Hermosa Beach (CA) total ban on tattoo parlors held to violate First Amendment

by Gary Taylor

Anderson v. City of Hermosa Beach (CA)
(Federal 9th Circuit Court of Appeals, September 9, 2010)

Anderson sought to establish a tattoo parlor in the City of Hermosa Beach (city), but the Hermosa Beach Municipal Code effectively bans tattoo parlors. Anderson sued the city alleging that the code provision is facially unconstitutional under the First and Fourteenth Amendments. The parties filed cross-motions for summary judgment, and the district court denied Anderson’s motion and granted the city’s motion. Anderson appealed the decision to the 9th Circuit Court of Appeals.

Because of the potential health concerns implicated by tattooing, the State of California requires “[e]very person engaged in the business of tattooing . . . [to] register . . . with the county health department of the county in which that business is conducted.”   The city lies within the County of Los Angeles (County). There are nearly 300 tattoo establishments in the County and over 850 tattooists. However, the County has only one inspector monitoring the parlors. Many tattoo parlors have never been inspected and are subject to no regulations other than the requirement to register with the County. Ostensibly because of the health concerns associated with tattooing and the lack of adequate County inspection the Hermosa Beach Municipal Code does not list tattoo parlors as a permitted use in any district. Indeed, on November 20, 2007, the City’s Planning Commission adopted a resolution against amending the Code to permit tattoo parlors.

The Court of Appeals began its analysis with a recognition that while pure speech is entitled to First Amendment protection unless it falls within one of the “categories of speech . . . fully outside the protection of the First Amendment,” (obscenity, conduct intending to express an idea is constitutionally protected only if it is “sufficiently imbued with elements of communication to fall within the scope of the First and Fourteenth Amendments,” which means that “[a]n intent to convey a particularized message [is] present, and . . . the likelihood [is] great that the message w[ill] be understood by those who view it.” Even where conduct expressive of an idea is protected by the First Amendment, “[t]he government generally has a freer hand in restricting expressive conduct than it has in restricting the written or spoken word.”  Accordingly, the Court’s task was to determine whether tattooing is (1) purely expressive activity or (2) conduct that merely contains an expressive component.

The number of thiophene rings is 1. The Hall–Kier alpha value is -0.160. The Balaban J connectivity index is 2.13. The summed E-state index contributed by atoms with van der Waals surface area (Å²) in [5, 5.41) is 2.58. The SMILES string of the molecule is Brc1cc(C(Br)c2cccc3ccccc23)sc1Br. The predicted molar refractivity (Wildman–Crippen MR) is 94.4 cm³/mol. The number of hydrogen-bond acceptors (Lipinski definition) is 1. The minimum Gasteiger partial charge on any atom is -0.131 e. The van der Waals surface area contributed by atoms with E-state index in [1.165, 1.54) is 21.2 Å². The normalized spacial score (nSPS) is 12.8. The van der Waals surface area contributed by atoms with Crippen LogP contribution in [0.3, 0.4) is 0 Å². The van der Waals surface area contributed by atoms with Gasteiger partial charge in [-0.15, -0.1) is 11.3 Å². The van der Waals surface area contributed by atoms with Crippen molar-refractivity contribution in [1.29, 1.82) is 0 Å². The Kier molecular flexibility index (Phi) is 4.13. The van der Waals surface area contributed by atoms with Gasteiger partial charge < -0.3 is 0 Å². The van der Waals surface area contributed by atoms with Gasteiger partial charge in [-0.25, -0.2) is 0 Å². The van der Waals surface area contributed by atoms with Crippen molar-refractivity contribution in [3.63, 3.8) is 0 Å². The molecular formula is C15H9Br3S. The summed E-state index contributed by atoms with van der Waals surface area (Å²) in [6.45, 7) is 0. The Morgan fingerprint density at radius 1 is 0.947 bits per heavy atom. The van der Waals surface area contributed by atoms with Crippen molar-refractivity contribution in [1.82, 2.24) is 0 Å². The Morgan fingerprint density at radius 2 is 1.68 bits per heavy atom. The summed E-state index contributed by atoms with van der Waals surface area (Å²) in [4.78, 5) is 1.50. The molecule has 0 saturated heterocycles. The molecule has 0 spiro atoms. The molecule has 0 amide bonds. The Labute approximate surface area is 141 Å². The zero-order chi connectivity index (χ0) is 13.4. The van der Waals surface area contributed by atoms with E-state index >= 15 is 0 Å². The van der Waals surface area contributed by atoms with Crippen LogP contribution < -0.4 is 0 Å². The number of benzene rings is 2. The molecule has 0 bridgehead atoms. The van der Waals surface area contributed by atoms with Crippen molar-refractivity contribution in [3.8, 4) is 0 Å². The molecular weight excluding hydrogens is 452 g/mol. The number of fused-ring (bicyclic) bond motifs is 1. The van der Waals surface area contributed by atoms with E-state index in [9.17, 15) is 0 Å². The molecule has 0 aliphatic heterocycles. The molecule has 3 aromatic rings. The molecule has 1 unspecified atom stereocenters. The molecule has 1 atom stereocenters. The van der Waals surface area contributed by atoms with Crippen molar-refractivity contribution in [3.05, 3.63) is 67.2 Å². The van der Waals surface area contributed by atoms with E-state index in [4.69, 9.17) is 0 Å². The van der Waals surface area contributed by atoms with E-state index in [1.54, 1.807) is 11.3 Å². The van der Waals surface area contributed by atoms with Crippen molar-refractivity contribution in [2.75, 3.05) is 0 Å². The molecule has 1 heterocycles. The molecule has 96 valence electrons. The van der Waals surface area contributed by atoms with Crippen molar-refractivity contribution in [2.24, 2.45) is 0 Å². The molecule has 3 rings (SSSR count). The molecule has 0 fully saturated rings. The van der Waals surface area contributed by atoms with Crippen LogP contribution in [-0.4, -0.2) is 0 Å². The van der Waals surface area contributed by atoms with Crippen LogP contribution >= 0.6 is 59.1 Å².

The Court concluded that the city’s ban on tattoo parlors was facially unconstitutional because tattooing is purely expressive activity, rather than conduct expressive of an idea.  “Tattoos are generally composed of words, realistic or abstract images, symbols, or a combination of these, all of which are forms of pure expression that are entitled to full First Amendment protection.”  It noted that the principal difference between a tattoo and a pen-and-ink drawing that would unquestionably be considered purely expressive, is that a tattoo is engrafted onto a person’s skin rather than drawn on paper. This distinction has no significance in terms of the constitutional protection afforded the tattoo.

The Court further found that the tattooing process (which is prevented from occurring because of the ban on tattoo parlors) is similarly purely expressive activity.   “Neither the Supreme Court nor our court has ever drawn a distinction between the process of creating a form of pure speech (such as writing or painting) and the product of these processes (the essay or the artwork) in terms of the First Amendment protection afforded. Although writing and painting can be reduced to their constituent acts, and thus described as conduct, we have not attempted to disconnect the end product from the act of creation.

Finally, the Court concluded that the business of tattooing qualifies as purely expressive activity rather than conduct with an expressive component, and is therefore entitled to full constitutional protection.  It cited cases that established that “the degree of First Amendment protection is not diminished merely because the protected expression is sold rather than given away.”

Having concluded that the tattoo, the tattooing process, and the business of tattooing are purely expressive activities, the Court then considered whether the city’s total ban on tattoo parlors was a reasonable time, place and manner restriction.  The Court noted particular concern with laws that foreclose an entire medium of expression, because “by eliminating a common means of speaking, such measures can suppress too much speech.” The Court concluded that the total ban was substantially broader than necessary to achieve the city’s significant health and safety interests, and it entirely foreclosed a unique and important method of expression.

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